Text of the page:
What. A. Mess. The drama seems never ending. Every single time I open my computer I see yet another development in the perpetually tragic saga of the Amber Heard and Johnny Depp split. Yes, this is largely due to Heard’s claims of abuse, and yes, they are a very high profile celebrity couple that is bound to come under public scrutiny in light of a separation – but does this give us the right to demonstrate our opinion surrounding domestic violence? When you take a step back, this is a very interesting case of celebrity public influence. This voyeuristic account of he-said-she-said domestic violence has since fueled a conversation about the issue (and so-called ‘story’) at hand that can only be heightened by the influence of Heard and Depp themselves.
Just this past week we have seen abuse claims, a restraining order, friends and family weighed-in on what did and didn’t happen, fans weighed-in on what did and didn’t happen, lawyer’s statements, apparent blackmail, individual public ‘team’ statements… It is exhausting just reading about it all in one sentence. The ugliness is escalating on an extreme his-camp-her-camp level – and the whole world is privy to it. Is this a bad thing? For Heard and Depp, uh YAH (sorry guys). For the public? I don’t think so. What is clearly a shit-fight of a relationship burning to the ground has provided an insightful and influential platform for the world to talk about domestic violence, in all it’s forms, from the so-called crazy accuser, to the harsh reality of an abusive relationship.
To begin, there is the so-called crazy accuser.
It blows my mind that fans (and typically the media) are putting Heard’s accusations to rest by calling bullshit. So much so, that she felt she needed to publicly stand up for herself. Just today, Heard’s lawyers released a statement obtained by the New York Post announcing that she was “forced” to go to the police to report the said violence in response to Depp’s team spreading “vicious, false and malicious allegations” designed to discredit her. What were these malicious allegations? We all remember the Depp team statement we have read upteen times: “Given the brevity of this marriage and the most recent and tragic loss of his mother, Johnny will not respond to any of the salacious false stories, gossip, misinformation and lies about his personal life. Hopefully the dissolution of this short marriage will be resolved quickly.” I mean holy moly, that is one harsh account of the situation – and by the by, it pushed the actress to go to the police to tell “her side of the story,” picking up a restraining order in the meantime.
“In domestic violence cases, it is not unusual for the perpetrator’s playbook to include miscasting the victim as the villain,” Heard’s team released their refuting statement. “In reality, Amber acted no differently than many victims of domestic violence, who think first of the harm that might come to the abuser, rather than the abuse they have already suffered.”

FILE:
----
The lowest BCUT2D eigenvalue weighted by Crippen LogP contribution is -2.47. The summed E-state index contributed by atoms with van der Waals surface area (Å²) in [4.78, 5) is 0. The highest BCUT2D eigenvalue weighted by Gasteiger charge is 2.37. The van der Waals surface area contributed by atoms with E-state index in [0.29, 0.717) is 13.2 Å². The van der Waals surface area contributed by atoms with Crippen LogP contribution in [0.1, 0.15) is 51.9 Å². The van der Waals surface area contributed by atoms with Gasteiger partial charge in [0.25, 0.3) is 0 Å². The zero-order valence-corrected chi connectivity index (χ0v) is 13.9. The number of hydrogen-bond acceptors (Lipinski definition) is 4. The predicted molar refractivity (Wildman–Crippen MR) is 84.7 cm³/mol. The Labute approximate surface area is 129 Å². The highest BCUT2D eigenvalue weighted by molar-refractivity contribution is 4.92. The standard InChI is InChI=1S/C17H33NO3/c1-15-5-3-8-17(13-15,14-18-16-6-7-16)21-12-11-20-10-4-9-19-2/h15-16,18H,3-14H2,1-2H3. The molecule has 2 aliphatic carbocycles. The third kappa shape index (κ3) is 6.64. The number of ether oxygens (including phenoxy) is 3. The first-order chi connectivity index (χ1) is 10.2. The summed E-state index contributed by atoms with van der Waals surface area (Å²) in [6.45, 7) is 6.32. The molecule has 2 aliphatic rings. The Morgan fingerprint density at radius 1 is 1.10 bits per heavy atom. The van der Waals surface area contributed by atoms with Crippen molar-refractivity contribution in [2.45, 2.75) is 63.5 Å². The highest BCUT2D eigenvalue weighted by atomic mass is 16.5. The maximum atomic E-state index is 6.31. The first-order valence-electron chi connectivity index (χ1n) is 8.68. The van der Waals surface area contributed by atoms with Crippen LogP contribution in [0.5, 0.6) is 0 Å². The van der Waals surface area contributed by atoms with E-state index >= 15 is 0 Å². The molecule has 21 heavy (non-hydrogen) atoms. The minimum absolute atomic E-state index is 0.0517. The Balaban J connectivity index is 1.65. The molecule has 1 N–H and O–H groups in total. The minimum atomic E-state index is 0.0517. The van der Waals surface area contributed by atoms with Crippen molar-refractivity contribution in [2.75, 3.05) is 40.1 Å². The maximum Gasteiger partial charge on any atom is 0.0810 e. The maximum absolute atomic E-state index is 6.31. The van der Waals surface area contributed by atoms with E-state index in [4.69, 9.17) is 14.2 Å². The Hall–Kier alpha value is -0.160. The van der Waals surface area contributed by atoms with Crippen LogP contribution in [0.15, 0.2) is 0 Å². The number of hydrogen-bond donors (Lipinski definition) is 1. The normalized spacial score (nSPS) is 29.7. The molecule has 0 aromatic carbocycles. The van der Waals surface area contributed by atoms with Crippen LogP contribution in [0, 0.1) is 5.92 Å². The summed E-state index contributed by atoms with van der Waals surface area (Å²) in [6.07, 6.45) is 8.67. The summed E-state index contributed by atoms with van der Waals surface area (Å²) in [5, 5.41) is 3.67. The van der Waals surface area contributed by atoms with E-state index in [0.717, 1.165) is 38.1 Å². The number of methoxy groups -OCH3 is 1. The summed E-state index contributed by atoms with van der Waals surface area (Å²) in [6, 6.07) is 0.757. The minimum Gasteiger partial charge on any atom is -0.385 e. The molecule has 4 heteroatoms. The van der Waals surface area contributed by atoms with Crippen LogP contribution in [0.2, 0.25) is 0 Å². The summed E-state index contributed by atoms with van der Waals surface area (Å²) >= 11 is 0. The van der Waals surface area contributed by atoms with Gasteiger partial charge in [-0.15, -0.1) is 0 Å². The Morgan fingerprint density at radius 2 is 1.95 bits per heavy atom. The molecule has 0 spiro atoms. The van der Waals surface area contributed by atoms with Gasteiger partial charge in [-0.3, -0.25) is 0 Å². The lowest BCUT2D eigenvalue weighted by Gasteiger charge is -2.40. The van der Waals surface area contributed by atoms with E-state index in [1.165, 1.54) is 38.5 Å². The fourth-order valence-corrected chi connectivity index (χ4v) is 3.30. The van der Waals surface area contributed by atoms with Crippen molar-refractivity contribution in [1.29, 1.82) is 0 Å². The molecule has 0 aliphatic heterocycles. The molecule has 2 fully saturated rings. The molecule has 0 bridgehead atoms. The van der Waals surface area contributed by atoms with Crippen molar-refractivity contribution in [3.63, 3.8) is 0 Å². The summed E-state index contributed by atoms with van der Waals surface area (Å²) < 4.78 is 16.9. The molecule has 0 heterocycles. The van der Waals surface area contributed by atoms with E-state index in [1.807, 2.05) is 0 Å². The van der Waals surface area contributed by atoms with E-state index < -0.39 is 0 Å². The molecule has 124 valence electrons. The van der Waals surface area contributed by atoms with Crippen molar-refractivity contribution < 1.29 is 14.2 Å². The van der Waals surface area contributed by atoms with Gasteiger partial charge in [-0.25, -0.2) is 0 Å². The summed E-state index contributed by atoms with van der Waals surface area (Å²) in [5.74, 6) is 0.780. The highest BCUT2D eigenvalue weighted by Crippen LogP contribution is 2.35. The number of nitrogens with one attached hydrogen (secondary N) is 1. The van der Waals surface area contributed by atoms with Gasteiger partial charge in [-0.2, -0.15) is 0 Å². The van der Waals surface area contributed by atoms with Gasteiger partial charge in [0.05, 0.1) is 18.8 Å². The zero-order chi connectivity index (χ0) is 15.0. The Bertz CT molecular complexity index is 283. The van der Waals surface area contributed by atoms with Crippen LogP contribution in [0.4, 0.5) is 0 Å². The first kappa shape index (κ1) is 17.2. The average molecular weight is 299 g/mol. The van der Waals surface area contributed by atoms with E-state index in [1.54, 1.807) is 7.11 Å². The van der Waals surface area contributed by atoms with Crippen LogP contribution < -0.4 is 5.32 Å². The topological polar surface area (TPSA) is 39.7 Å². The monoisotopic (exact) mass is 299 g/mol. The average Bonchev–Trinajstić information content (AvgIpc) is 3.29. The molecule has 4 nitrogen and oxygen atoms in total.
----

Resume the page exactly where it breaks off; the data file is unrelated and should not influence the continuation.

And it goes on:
“We took the high road,” they continued. “Unfortunately, Johnny’s team immediately went to the press and began viciously attacking Amber’s character.”
Most significantly, we have the harsh reality of an abusive relationship.
This concept of the falsified victim is one in which the public, and Depp’s team, must tread very lightly. It also ignites a discussion about what it means to be a victim suffering through domestic violence, and has encouraged many individuals to come forward to share their own experiences. My opinion? The celebritized ‘victim’ has been treated disgustingly here. Sure, Heard may be making the whole thing up, as implied by Depp’s team, ex-girlfriends and family, but if she isn’t? Shame on those who choose not to understand, or see both sides just because we are talking about Captain Jack Sparrow. According to crisis centre Safe Horizon, 1 in 4 women will experience domestic violence during their lifetimes. Further, more than 4 million women experience physical assault and rape by their partners. Who are we to make assumptions about what did and didn’t happen in this relationship?
He-said-she-said aside, domestic violence is a very serious issue. In the United States, nearly 3 women are killed each day, and for 75% of those victims this happens in their attempt to leave the relationship or after it has ended. This is NOT a Page 6 story, this is a horror story millions of women are living in right now. Yes, the never-ending and highly publicized drama behind this split has sparked a huge discussion about the credibility of Heard, but whether Depp is at fault or not, why aren’t we talking about the real issue at hand? This is not about a public fight or disagreement between two people. It is about an attitude that has been ingrained in society to change the conversation concerning a victim of domestic violence. It’s up to everyone to speak up – the fame of the couple involved should simply fuel a more positive public discussion about change.
If you or someone you know is a victim of domestic violence, call 800-621-HOPE (4673).
This article was originally published on Nerve.com.